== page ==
A: Soon after speaking, my creative engine sputtered into action. Now I had the opportunity to write for a different version of Liam and CousteauX. I listened to a lot of his work and a light went on—I could take our romantic, sensual formula and steep it in the darkness that is Liam’s native mien. I flew out to Australia with a nice microphone, a channel strip, and a laptop full of songs. He came to Devon in the UK and we finished off the collection.

Q: One of the most striking songs on the new album is “Burma.” Can you tell the story behind the lyrics?

A: I heard a story on the radio about a World War Two phenomena whereby soldiers would put acronyms on the back of letters home to their sweethearts. Some were lurid and sexual, some plaintive, and some romantic. The most popular was BURMA, which stood for “Be Upstairs Ready My Angel.” This struck me as an opportunity to frame a song reflecting the desperation of a soldier facing imminent danger writing back to his lover. The “upstairs” in the acronym might be the marital bedroom just as it might be a belief in heaven, or an afterlife. So many young men will have dreamed about their sweethearts as they faced battle — soldiers of all armies down the centuries. So it’s a song for every soldier who’s ever missed his gal and a more innocent time.

Q: What would you say is the biggest difference between this album and the old Cousteau?

A: The old Cousteau was in part written for me to sing. Liam just happened to be able to wear those suits as if they were tailored for him. On this album the songs were all written for him, and in doing that the songs envelop his character and aesthetic. So now, more than ever, this is a synergy of what he and I do best.

Q: Why the extra letter in the new name?

A: One of the main things that destroyed the band was a colossal legal threat from The Cousteau Society, who didn’t like our songs or our band name. Thankfully, “Cousteaux” is another, more common French family name. So we’re named after another family now. We have a giant “X” at the end of our name to honor the old band and its legacy, while signaling a reboot. It also looks like a kiss and a scar as we nestle next to the old band name on the playlists of tomorrow.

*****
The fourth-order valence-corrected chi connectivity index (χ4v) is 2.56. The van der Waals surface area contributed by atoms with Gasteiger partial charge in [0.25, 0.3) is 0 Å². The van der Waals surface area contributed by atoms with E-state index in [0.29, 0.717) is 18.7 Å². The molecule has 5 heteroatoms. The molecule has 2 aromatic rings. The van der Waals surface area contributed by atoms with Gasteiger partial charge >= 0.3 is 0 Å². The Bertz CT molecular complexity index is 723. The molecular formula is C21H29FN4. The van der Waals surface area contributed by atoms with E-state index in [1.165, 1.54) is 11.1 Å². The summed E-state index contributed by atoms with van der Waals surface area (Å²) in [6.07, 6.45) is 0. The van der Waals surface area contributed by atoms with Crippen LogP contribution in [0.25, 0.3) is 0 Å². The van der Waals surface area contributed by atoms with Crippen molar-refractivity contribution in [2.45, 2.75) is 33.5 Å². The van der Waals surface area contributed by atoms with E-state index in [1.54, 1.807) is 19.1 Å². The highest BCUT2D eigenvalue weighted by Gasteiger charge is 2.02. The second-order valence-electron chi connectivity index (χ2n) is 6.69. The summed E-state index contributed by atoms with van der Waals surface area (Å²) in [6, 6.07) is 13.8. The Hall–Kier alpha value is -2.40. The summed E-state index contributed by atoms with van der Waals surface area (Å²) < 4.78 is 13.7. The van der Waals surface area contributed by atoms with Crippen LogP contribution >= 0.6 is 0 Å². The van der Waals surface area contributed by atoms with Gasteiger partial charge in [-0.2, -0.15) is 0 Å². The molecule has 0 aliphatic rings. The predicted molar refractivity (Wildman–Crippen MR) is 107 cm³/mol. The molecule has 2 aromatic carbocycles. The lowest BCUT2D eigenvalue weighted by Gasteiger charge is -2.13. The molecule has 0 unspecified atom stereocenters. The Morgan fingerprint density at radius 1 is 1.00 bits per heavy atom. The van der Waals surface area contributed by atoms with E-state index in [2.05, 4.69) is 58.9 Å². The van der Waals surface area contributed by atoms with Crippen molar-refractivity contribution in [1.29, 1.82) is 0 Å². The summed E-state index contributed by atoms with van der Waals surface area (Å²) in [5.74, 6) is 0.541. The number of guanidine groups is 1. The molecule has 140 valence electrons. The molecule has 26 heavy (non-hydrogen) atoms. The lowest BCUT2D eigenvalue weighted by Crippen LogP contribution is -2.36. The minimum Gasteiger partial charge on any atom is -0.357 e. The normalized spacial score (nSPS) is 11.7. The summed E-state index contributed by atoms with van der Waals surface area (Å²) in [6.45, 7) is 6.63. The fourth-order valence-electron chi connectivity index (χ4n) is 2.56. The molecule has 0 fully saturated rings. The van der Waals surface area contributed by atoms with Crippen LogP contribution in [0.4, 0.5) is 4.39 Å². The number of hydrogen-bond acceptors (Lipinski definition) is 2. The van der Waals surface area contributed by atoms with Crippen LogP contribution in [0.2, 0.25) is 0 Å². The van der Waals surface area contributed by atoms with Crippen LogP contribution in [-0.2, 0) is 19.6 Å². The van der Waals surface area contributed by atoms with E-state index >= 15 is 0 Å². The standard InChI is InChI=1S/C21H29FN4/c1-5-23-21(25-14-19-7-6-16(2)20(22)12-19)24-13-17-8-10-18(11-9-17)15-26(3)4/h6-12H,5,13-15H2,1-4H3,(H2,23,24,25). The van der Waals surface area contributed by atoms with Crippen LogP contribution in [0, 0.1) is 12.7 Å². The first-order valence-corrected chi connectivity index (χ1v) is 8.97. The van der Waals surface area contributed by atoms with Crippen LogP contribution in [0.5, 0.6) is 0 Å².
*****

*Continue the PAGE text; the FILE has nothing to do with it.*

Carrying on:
Q: What are your fondest recollections of touring with the old band, and what’s happening now with touring for CousteauX?

A: We did 288 gigs before I left the band, so my memories are a blur — Glastonbury and The Late Late Show with Craig Kilborn in LA were the best. To launch this new album we’ve been playing one-off shows in the UK and Europe. We’re off to Portugal today for a CousteauX gig. We’ve got a great little band of people I’ve worked with from Italy and the UK. People are loving it. We sound darker and more powerful than ever before. Our live guitarist, Lorenzo Corti, brings a lot of atmospherics and danger to the sound. Liam’s live vocal is actually more impressive live these days than on record. We’re a lean and hungry band these days. Edgier and darker than we were when we were younger. We’re so happy with it, and delighted to have evolved into something even more powerful.

Jim Allen

Photo Credit: Image of CousteauX by Laurie Lapworth

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Jim Allen's night job is fronting country band The Ramblin' Kind, rock band Lazy Lions, and working as a solo singer/songwriter. His day job is writing about other people's music. He has contributed to NPR, Billboard, RollingStone.com, and many more, and written liner notes for reissues of everyone from OMD to Bob Seger, but his proudest achievement is crafting a completely acceptable egg cream armed only with milk, Bosco, and a SodaStream seltzer maker.

1 comment on “The Return of CousteauX: Sensuality Steeped In Darkness

  1. […] feel. They ran regrettably aground a few years later, but now they’re back with a new album, a slightly altered moniker, a deeper, darker sound, and an undiminished knack for blending adult […]